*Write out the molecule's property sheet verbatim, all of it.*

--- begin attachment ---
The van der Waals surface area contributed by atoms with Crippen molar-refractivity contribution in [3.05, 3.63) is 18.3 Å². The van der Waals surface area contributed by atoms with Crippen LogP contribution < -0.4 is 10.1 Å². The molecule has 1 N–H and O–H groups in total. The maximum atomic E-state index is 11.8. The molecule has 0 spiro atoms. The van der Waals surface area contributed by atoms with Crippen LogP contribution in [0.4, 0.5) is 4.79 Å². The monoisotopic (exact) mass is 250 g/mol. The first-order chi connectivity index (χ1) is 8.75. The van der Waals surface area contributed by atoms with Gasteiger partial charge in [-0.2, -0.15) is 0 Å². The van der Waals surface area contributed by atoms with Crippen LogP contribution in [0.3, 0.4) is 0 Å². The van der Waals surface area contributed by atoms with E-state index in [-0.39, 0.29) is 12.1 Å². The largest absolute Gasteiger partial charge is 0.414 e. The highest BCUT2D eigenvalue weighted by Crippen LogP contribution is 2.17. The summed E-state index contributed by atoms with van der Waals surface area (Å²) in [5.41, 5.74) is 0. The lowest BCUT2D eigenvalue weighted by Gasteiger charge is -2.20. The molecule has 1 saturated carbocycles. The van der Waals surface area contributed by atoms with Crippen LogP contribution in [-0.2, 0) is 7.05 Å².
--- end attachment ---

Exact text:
The van der Waals surface area contributed by atoms with Crippen molar-refractivity contribution in [3.05, 3.63) is 18.3 Å². The van der Waals surface area contributed by atoms with Crippen LogP contribution < -0.4 is 10.1 Å². The molecule has 1 N–H and O–H groups in total. The maximum atomic E-state index is 11.8. The molecule has 0 spiro atoms. The van der Waals surface area contributed by atoms with Crippen LogP contribution in [0.4, 0.5) is 4.79 Å². The monoisotopic (exact) mass is 250 g/mol. The first-order chi connectivity index (χ1) is 8.75. The van der Waals surface area contributed by atoms with Gasteiger partial charge in [-0.2, -0.15) is 0 Å². The van der Waals surface area contributed by atoms with Crippen LogP contribution in [0.3, 0.4) is 0 Å². The van der Waals surface area contributed by atoms with E-state index in [-0.39, 0.29) is 12.1 Å². The largest absolute Gasteiger partial charge is 0.414 e. The highest BCUT2D eigenvalue weighted by Crippen LogP contribution is 2.17. The summed E-state index contributed by atoms with van der Waals surface area (Å²) in [5.41, 5.74) is 0. The lowest BCUT2D eigenvalue weighted by Gasteiger charge is -2.20. The molecule has 1 saturated carbocycles. The van der Waals surface area contributed by atoms with Crippen LogP contribution in [-0.2, 0) is 7.05 Å².